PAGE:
Although the theme for Stern Pinball’s next release had been widely reported, the timing of the game’s launch was less certain.
Originally planned to be announced shortly after the Texas Pinball Festival in March and shown at the Midwest Gaming Classic the following weekend, the launch plans were thrown in the air by the impact of the Coronavirus on the pinball industry. The two shows were cancelled for 2020 and pinball manufacturing shut down, denying both a platform for the launch and the ability to actually build the games.
Now, pinball manufacturing has resumed – albeit with reduced capacity – so Stern Pinball have wasted no time in kickstarting their delayed launch of Teenage Mutant Ninja Turtles (called TMNT from now on).
As usual, this latest release comes in three variants – Pro, Premium and a Limited Edition with a maximum of 500 units. Each has a different cabinet/backbox art package with the LE getting a mirrored backglass rather than the translites found in the Pro and Premium.
Let’s start with the TMNT Pro.
The artwork for all three models comes from Jeremy Packer, a.k.a. Zombie Yeti, who previously created art for several games for Stern Pinball, including Ghostbusters, Deadpool, Primus and Iron Maiden.
The Limited Edition model comes with green legs, body armour and speaker surrounds, in addition to unique artwork and interior cabinet art.
Here are the three models side-by-side. As with all pictures on the website, you can click on this to enlarge it.
So, that’s the exterior artwork. Now let’s look at the playfields on the three models. As in earlier Stern titles, the playfield gameplay features are the same on the Premium and Limited Edition models, while the Pro has a very similar design with some cost-reduction resulting in missing or simplified mechanisms.
To see the full set of features, we’ll start with the Premium/LE playfield and then see what is missing or different in the Pro.
Our first example is the playfield’s bottom arch which is black plastic on the Pro, but black powder-coated steel with illuminated panels on the Premium and LE. The LE also gets game designer John Borg’s signature above the instruction card.
All three versions of TMNT are three-flippered games, with the third flipper half-way up on the left side. There is a difference with the number of balls installed in the models, with the Premium and LE using eight balls while the Pro cuts that to six.
Starting at the bottom of the playfield, there are two inlanes on the left side with the outer lane also being the end of the left and right ramp return.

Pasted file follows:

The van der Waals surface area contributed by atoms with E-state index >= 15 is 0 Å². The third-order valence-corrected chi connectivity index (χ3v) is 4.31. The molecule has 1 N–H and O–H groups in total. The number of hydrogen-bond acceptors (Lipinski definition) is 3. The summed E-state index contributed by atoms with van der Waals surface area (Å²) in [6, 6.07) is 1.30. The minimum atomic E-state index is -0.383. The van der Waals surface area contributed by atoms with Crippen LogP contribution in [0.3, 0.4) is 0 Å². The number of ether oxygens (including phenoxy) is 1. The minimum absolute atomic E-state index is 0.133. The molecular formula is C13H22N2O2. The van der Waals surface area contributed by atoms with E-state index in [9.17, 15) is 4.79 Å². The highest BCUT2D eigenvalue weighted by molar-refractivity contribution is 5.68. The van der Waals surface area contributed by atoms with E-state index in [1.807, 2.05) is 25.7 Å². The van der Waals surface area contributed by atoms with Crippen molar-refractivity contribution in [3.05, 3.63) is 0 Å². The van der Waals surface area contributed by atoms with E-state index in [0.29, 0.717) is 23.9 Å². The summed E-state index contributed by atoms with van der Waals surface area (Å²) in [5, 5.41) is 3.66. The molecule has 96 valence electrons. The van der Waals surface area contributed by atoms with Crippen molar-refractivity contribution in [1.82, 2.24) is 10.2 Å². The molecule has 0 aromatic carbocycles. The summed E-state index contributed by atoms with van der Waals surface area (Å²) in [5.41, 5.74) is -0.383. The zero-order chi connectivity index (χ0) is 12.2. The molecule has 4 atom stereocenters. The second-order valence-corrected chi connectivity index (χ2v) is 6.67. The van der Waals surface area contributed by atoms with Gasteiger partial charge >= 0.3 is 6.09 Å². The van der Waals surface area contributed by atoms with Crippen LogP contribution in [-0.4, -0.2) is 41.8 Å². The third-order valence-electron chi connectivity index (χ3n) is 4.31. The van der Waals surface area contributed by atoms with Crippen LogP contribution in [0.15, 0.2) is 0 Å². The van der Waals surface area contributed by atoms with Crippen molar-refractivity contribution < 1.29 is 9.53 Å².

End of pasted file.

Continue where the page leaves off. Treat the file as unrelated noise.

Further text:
The left outlane can be lit for Battle Again which launches a new ball into play to replace the drained one.
Above the left outlane is the L-A-I-R target. Rather than have individual targets – either drop targets or standups – for each L-A-I-R letter, this is a long single target with leaf switches at either end which adds a letter when any part of it is hit.
Behind the L-A-I-R target is a lane accessed by a shot under the raised upper flipper.
The ball can be held in this lane while a training mode intro is played, before being released to the inlane.
Above the upper flipper is the left entrance to the orbit lane.
Next comes the left ramp entrance, which features small upright standup targets either side.
On the Pro the ramp sign only indicates when the ramp is lit for training, whereas on the Premium and LE it can build the glider value too.
The left ramp disappears behind the back panel, emerging to the right and crossing the ramp entrance to deposit the ball in the left inlane.
Before the ball gets that far though, on the Pro model there is a Stop & Score ball blocker which operates on both the ramp return wireforms.
The blocker is pulled down by a solenoid to temporarily stop the ball on the ramp. When released it pops back up and the ball continues.
On the Premium and LE playfields though, there is an different Glider device which allows the player to divert the ball from one ramp return to the other, letting them choose at which flipper the ball ends up.
When activated by pressing the action button on the lock bar, it turns one way or the other to divert the ball onto the adjacent ramp return.
The Glider actually has five possible positions which also allow it to stop the ball in the same way as the ball stopper on the Pro model.
Directly in front of the left ramp entrance is the spinning pizza disc. This operates like the spinning disc on Twister and the Premium/LE versions of X-Men, having a magnet core in the centre which can grab balls at the start of multiball, spin them around at 400 RPM, and then release them so they fly off in multiple directions.
The disc and magnet can also be used to further randomise the ball’s movement.